5. Hazardous waste reduction – In the last five years, improvements in maintenance operating practices and purchasing procedures have resulted in more than a tenfold reduction in hazardous waste generation, from 15,700 pounds in 2002 to 1,405 pounds in 2007. Recycling of universal waste, consisting mostly of electronics (computers, monitors, etc.) and fluorescent light bulbs, has become routine and comprehensive for city-generated universal waste. In 2007, this resulted in the recycling of over 26,000 pounds of electronics and 3,144 light bulbs.
  6. Access fee reduction programme – Hybrid taxis are becoming increasingly common with taxicab companies in the metropolitan Denver area. To promote and encourage this development, DEN has instituted a programme to reduce access fees for hybrid taxis by 10%.
  7. Carpool programme – DEN employees who form carpool teams are eligible for incentives, including access to close-in parking spots. This programme began in January of 2008.

As part of Denver International Airport’s goal of continuously improving its EMS, several new initiatives are planned or underway this year. They include:

  • Master energy study – conducted by an expert energy consultant, the results of this study should provide a number of recommended projects and actions to significantly reduce energy consumption at DEN.
  • Waste composition study – in order to find areas for improving DEN’s solid waste and recycling programme, including increased diversion of recyclables from solid waste disposal, a study is being conducted to determine the contents and to generate locations for solid waste.
  • Organics recycling – one element of the waste-composition study will be an in-depth analysis of the organic component of the solid waste stream, in order to determine the feasibility of separate handling and removal of organics.
  • Wind energy study – to examine the energy potential of installing wind turbines at some remote locations on DEN’s property.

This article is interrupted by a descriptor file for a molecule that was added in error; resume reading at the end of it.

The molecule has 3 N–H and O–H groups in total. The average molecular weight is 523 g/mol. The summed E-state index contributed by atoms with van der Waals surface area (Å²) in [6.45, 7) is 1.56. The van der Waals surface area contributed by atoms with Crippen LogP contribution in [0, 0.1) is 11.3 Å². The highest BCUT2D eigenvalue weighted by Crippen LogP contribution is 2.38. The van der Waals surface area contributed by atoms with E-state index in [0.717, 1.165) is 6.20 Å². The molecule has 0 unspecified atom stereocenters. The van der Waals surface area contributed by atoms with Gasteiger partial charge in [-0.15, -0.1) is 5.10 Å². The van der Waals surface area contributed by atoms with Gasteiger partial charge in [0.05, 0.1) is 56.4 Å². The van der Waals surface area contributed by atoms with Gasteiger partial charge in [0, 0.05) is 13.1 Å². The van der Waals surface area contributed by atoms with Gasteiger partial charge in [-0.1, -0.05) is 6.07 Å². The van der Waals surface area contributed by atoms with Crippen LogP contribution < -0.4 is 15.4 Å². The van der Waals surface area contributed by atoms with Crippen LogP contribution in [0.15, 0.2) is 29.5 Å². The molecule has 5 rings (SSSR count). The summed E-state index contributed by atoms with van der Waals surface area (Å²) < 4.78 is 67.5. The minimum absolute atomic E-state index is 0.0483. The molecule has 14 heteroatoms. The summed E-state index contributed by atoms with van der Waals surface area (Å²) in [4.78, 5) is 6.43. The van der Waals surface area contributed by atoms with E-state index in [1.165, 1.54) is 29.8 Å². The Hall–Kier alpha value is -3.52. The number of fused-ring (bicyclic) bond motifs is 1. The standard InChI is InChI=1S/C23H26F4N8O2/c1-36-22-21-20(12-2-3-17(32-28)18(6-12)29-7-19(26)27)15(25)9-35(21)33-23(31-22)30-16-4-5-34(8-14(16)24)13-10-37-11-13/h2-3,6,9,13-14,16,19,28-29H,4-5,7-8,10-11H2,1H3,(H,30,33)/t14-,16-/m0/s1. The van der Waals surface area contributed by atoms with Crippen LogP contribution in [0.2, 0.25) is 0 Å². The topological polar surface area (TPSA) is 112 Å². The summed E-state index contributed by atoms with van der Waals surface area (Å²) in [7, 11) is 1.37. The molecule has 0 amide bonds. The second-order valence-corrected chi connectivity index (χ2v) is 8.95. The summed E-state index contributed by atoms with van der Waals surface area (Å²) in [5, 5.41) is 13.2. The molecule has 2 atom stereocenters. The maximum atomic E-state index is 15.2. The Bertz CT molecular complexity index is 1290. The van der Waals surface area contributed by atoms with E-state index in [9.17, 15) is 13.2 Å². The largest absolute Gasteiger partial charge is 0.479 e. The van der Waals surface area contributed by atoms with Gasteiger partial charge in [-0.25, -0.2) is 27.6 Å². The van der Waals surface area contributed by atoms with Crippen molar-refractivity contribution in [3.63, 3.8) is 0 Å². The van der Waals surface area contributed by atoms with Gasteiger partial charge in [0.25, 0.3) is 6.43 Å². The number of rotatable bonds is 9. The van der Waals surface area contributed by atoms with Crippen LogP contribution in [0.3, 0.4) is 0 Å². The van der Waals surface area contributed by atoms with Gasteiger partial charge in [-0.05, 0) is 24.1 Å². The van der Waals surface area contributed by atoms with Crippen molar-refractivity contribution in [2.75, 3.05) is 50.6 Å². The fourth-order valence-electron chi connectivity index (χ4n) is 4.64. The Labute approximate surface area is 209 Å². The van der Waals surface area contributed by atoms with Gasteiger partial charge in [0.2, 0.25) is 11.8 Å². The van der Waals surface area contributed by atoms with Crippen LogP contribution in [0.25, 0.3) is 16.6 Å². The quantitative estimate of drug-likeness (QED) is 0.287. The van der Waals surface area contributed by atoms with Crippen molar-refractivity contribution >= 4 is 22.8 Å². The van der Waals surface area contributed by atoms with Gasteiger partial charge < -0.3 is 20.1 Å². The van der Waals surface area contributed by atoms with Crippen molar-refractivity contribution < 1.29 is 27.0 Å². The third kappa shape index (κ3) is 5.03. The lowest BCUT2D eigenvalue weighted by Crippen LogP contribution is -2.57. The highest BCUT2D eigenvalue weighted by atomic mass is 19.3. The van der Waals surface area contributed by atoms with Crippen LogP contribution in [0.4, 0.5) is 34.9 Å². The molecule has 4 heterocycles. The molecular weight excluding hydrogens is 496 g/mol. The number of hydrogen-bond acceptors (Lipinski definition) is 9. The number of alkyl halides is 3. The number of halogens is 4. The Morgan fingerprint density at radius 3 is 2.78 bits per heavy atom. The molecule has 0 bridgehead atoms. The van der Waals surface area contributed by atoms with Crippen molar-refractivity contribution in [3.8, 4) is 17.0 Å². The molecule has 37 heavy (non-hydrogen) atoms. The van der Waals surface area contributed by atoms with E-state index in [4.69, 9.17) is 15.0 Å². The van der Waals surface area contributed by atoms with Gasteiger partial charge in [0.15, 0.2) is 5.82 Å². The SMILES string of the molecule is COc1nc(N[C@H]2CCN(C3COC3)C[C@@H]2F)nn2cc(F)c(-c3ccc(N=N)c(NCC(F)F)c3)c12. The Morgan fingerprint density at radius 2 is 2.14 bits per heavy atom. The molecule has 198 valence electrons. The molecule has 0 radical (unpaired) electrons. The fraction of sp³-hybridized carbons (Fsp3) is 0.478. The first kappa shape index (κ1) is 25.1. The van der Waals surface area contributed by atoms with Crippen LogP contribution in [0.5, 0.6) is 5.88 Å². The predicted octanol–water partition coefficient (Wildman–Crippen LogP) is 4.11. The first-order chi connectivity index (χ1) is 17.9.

• Carbon offset programme – a voluntary programme that will enable travellers to purchase third party-certified carbon offsets in order to reduce the greenhouse gas impacts of individual air travel activities.
  • Sustainable design criteria manual – an internal manual with standards and guidelines on how sustainable buildings and infrastructure should be constructed, as an aid to DEN’s airport planners.
  • Expand recycling to parking lots and garages – provide sufficient containers and staff support for a comprehensive recycling effort at these underserved areas.

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It is apparent that from the initial development of Denver International Airport’s EMS, and through its continued support and growth, many benefits have been realised. The rewards are seen not only in reduced fines and violations, but in positive environmental, social, and economic terms. In fact, recent insurance quotes indicate that the benefit of having a robust and dynamic EMS saves DEN $150,000 in annual insurance premiums. Attention and effort have moved away from strict regulatory compliance concerns toward a broader approach, that encompasses sustainability principles, and this philosophy has gradually taken hold throughout the organisation. DEN’s employees, business partners, and community stakeholders are all becoming increasingly aware of the positive benefits of looking at old problems in new and more sustainable ways. With that level of attention and focus on environmental concerns, the sky is the limit.

About Janell Barrilleaux

Janell Barrilleaux is the Director of Environmental Programs for the City and County of Denver, Department of Aviation. Her responsibilities not only include ensuring compliance with all environmental requirements for Denver International Airport, but she is also responsible for the remediation of the former Stapleton International Airport and leads the sustainability efforts at DIA. Prior to joining the airport, Ms. Barrilleaux spent 15 years in environmental consulting. Since joining the airport in December 2000, she has had to switch gears from remediation, to planning, permitting, and pollution prevention. Whether it’s securing air permits for the airport incinerator, or taking water quality measurements in stormwater drainages, Barrilleaux finds herself interacting with nearly every department at the airport on compliance and sustainability issues.